Today is December 28. For Latin America and Spain it is the “Día de los Santos Inocentes” or “Día de las bromas”.
The day is akin to April 1, April Fools’ Day, in Australia, Canada, Brazil, Japan and the United States and several European countries such as France, the Netherlands, the United Kingdom, Portugal, Germany, Italy, Belgium, Poland, Sweden, Finland, etc.
The tradition dates back to more than 2,000 years ago. Although today it is a happy day, its origin comes from a tragic episode of ancient history. The Day began as a Catholic celebration aimed at the “innocent children” who died in the slaughter ordered by King Herod to get rid of Jesus.
When it transcended that “the Messiah” had been born, King Herod the Great – obsessed with power and his fear of losing it – ordered the killing of all children under two years of age in an effort to kill that child he saw as a threat.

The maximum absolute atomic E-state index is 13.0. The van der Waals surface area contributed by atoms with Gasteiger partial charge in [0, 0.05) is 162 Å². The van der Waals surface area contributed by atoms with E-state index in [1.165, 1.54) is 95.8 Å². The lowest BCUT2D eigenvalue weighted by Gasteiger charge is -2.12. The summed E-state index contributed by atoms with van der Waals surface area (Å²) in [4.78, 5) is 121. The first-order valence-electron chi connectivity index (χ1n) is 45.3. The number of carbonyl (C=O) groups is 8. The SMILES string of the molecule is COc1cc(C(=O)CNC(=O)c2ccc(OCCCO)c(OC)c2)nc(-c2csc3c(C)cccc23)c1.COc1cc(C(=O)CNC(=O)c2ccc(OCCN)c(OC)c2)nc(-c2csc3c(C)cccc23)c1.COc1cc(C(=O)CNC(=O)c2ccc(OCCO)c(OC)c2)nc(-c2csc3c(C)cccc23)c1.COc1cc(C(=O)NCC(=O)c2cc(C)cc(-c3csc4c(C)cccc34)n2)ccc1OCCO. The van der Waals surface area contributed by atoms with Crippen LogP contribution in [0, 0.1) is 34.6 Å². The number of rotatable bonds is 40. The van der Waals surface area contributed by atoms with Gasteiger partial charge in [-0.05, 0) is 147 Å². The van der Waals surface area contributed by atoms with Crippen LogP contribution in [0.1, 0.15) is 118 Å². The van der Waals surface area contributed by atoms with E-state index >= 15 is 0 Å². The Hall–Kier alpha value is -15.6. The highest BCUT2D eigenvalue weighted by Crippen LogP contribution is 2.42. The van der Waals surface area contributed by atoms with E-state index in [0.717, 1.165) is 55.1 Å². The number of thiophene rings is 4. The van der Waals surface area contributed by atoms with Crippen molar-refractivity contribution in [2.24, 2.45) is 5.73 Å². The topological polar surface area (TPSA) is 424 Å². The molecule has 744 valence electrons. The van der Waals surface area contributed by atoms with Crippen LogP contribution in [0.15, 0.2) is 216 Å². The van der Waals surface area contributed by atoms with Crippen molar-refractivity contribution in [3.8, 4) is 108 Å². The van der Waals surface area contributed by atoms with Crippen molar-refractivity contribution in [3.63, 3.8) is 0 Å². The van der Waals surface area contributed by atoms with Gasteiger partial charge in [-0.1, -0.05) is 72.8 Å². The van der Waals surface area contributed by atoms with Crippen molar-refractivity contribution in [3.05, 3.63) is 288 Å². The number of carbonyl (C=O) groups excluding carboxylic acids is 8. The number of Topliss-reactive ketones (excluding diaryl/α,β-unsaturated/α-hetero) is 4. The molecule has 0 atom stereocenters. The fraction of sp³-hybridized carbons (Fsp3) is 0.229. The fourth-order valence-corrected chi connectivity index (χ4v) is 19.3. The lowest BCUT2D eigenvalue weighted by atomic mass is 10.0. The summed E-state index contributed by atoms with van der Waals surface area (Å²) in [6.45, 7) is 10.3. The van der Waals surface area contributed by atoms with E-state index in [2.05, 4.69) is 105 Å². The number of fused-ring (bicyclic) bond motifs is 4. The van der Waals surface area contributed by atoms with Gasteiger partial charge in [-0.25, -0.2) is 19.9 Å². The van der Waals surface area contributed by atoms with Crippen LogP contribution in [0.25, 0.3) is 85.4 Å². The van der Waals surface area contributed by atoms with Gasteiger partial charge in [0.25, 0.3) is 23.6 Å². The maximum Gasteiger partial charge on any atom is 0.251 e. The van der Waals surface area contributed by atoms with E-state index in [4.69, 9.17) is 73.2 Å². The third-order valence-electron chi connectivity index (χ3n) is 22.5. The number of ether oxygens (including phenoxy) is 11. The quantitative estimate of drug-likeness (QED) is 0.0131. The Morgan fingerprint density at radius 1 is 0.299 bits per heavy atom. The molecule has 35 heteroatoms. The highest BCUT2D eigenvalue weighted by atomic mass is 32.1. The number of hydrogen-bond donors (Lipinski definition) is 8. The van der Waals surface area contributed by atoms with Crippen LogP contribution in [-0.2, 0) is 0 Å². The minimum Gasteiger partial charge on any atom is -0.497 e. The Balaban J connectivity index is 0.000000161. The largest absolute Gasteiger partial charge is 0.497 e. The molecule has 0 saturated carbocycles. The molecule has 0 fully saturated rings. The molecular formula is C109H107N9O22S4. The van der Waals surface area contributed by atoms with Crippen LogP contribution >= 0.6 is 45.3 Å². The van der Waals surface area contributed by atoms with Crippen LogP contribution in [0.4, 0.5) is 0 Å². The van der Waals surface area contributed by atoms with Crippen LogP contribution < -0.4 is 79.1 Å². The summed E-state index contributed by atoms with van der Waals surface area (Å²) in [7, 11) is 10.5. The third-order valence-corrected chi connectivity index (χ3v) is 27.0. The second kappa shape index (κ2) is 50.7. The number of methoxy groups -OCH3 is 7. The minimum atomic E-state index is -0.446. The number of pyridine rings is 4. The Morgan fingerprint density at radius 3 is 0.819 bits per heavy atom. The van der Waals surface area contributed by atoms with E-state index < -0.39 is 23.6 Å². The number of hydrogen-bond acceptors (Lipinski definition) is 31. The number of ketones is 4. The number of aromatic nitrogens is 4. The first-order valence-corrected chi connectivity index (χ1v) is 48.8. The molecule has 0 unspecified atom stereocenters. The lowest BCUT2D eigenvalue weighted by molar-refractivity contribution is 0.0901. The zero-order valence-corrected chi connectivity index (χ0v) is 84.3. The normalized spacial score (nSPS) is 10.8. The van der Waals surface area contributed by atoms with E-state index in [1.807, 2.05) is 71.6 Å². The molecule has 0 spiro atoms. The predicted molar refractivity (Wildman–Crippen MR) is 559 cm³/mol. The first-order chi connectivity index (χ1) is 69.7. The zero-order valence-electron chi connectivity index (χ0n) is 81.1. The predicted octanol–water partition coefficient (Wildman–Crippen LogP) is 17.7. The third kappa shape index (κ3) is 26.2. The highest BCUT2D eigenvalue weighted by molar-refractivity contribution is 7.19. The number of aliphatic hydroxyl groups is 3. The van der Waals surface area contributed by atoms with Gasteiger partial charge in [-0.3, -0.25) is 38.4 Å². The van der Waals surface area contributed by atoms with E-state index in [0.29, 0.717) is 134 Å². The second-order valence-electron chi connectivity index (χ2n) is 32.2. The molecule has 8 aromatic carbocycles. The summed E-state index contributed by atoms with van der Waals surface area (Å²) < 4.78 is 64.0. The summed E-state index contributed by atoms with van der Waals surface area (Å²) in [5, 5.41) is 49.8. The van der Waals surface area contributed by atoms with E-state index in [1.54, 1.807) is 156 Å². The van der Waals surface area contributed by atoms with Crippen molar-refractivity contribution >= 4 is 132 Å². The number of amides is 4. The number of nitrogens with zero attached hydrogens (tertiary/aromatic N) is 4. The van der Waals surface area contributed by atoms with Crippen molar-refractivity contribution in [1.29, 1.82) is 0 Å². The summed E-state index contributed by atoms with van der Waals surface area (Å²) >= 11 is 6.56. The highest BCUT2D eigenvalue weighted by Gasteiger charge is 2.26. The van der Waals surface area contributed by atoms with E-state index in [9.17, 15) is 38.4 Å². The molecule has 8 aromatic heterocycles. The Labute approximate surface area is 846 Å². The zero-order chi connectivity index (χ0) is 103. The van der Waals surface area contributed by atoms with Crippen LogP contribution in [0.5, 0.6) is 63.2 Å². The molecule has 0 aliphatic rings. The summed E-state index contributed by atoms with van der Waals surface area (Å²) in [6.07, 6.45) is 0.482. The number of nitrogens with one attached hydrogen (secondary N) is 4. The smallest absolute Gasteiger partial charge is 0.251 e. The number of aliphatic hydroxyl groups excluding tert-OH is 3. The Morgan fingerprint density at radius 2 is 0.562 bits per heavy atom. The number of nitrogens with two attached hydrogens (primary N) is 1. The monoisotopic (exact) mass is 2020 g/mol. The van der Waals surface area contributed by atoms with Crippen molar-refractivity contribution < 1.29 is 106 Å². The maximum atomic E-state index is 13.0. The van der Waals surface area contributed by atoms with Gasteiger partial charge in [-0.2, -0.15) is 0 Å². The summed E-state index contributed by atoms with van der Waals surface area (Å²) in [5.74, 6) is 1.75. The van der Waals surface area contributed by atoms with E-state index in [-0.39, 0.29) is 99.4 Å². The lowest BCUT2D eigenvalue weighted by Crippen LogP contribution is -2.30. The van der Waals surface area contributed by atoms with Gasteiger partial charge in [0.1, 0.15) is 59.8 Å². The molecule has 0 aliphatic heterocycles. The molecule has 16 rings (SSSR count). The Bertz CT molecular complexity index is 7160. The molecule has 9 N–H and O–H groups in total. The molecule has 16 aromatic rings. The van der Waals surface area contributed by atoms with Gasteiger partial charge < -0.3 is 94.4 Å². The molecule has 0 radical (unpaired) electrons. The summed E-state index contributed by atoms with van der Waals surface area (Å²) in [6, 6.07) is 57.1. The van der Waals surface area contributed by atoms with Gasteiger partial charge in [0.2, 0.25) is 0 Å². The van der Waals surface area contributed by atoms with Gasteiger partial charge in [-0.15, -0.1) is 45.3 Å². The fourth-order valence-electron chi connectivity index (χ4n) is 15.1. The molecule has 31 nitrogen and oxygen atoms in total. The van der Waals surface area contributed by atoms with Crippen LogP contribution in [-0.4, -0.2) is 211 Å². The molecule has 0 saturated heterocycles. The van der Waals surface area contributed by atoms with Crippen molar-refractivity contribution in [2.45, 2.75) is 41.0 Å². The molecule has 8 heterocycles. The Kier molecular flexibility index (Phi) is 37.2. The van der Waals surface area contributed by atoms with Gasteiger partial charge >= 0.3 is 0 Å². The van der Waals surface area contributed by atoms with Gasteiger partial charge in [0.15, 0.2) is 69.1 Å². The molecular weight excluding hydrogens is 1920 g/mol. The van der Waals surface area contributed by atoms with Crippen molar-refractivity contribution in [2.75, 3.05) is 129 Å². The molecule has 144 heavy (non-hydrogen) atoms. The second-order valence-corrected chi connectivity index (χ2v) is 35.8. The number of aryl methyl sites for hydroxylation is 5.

In this way, Herod surrounded the city of Bethlehem with his army but, according to what is related in the Bible, an angel warned Saint Joseph of what was happening and they were able to flee to Egypt in time.
Today, far from its tragic essence, this celebration became an excuse to play pranks between people, a day when social norms become more lax and people look for any opportunity to play pranks or make fun of their close ones.
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